A survey of 500 HSA enrollees finds that 82 percent are satisfied with their accounts and 91 percent believe such accounts should remain an option for Americans. More than 80 percent of respondents cite their ability to save for future health care expenses as the primary reason for opening and depositing money into their HSAs. The survey was conducted by OptumHealth, a health and wellness company that is part of the UnitedHealth Group.... Americans are still having trouble keeping their diabetes under control, according to the 2008 Agency for Healthcare Research and Quality National Healthcare Disparities Report. Only slightly more than half of the 18 million Americans diagnosed with diabetes had their blood sugar, cholesterol, and blood pressure under optimum control. Diabetes is the sixth leading cause of death in the United States, with $116 billion spent on medical care for people with the disease. What’s scarier is that the report also says another 6 million Americans may have diabetes and don’t know it.... Employers now foresee an increase of 7.4 percent in health benefit costs in 2009. Health benefit costs had risen by about 6 percent annually for four consecutive years and employers had expected a similar increase for 2009, according to a study conducted by Mercer. Nearly half of all respondents say that they will be making more cost-saving changes than usual to their current health plans because of the economic downturn and that they don’t see “simple cost shifting as the silver bullet this time around,” says Linda Havlin, a consultant in Mercer’s health and benefits business. The survey reports that 22 percent of employers are considering a consumer-directed health plan.

Managed Care’s Top Ten Articles of 2016

There’s a lot more going on in health care than mergers (Aetna-Humana, Anthem-Cigna) creating huge players. Hundreds of insurers operate in 50 different states. Self-insured employers, ACA public exchanges, Medicare Advantage, and Medicaid managed care plans crowd an increasingly complex market.

Major health care players are determined to make health information exchanges (HIEs) work. The push toward value-based payment alone almost guarantees that HIEs will be tweaked, poked, prodded, and overhauled until they deliver on their promise. The goal: straight talk from and among tech systems.

They bring a different mindset. They’re willing to work in teams and focus on the sort of evidence-based medicine that can guide health care’s transformation into a system based on value. One question: How well will this new generation of data-driven MDs deal with patients?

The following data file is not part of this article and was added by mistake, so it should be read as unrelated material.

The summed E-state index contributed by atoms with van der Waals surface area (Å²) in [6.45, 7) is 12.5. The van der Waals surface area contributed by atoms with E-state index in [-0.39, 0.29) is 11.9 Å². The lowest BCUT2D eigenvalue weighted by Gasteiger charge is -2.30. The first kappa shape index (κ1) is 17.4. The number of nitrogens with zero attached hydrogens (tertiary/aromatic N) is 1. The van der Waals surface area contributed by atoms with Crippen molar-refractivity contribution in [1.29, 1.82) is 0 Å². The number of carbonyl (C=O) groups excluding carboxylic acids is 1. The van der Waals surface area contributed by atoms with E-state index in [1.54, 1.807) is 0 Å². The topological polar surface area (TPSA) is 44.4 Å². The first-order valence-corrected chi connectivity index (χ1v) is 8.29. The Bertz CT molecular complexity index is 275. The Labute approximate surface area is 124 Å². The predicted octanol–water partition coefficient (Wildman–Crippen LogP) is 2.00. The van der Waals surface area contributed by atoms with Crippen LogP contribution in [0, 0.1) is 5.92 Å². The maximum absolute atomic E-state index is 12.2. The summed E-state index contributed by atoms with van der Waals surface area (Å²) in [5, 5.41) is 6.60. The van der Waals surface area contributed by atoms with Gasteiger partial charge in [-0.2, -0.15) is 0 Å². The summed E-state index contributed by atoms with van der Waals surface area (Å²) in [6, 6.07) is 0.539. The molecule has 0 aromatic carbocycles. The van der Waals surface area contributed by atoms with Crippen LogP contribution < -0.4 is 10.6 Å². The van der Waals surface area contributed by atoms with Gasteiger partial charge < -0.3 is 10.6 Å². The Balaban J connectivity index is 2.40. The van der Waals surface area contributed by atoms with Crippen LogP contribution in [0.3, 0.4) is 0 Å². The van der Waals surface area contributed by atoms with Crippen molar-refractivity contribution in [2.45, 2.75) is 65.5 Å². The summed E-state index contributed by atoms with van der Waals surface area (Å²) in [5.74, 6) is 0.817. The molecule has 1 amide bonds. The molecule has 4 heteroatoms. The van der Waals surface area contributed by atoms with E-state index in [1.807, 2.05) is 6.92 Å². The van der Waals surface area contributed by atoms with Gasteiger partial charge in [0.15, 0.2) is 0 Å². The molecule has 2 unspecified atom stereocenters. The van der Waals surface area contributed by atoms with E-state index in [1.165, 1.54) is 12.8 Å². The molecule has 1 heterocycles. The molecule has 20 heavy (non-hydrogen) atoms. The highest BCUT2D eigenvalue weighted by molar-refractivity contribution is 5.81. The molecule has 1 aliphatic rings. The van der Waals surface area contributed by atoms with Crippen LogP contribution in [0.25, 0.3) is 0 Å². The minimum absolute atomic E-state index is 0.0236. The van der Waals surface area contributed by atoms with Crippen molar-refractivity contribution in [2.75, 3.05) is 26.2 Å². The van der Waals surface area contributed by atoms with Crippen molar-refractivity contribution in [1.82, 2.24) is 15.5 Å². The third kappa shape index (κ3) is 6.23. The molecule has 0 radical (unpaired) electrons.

The surge of new MS treatments have been for the relapsing-remitting form of the disease. There’s hope for sufferers of a different form of MS. By homing in on CD20-positive B cells, ocrelizumab is able to knock them out and other aberrant B cells circulating in the bloodstream.

A flood of tests have insurers ramping up prior authorization and utilization review. Information overload is a problem. As doctors struggle to keep up, health plans need to get ahead of the development of the technology in order to successfully manage genetic testing appropriately.

Having the data is one thing. Knowing how to use it is another. Applying its computational power to the data, a company called RowdMap puts providers into high-, medium-, and low-value buckets compared with peers in their markets, using specific benchmarks to show why outliers differ from the norm.
Competition among manufacturers, industry consolidation, and capitalization on me-too drugs are cranking up generic and branded drug prices. This increase has compelled PBMs, health plan sponsors, and retail pharmacies to find novel ways to turn a profit, often at the expense of the consumer.
The development of recombinant DNA and other technologies has added a new dimension to care. These medications have revolutionized the treatment of rheumatoid arthritis and many of the other 80 or so autoimmune diseases. But they can be budget busters and have a tricky side effect profile.

Shelley Slade
Vogel, Slade & Goldstein

Hub programs have emerged as a profitable new line of business in the sales and distribution side of the pharmaceutical industry that has got more than its fair share of wheeling and dealing. But they spell trouble if they spark collusion, threaten patients, or waste federal dollars.

More companies are self-insuring—and it’s not just large employers that are striking out on their own. The percentage of employers who fully self-insure increased by 44% in 1999 to 63% in 2015. Self-insurance may give employers more control over benefit packages, and stop-loss protects them against uncapped liability.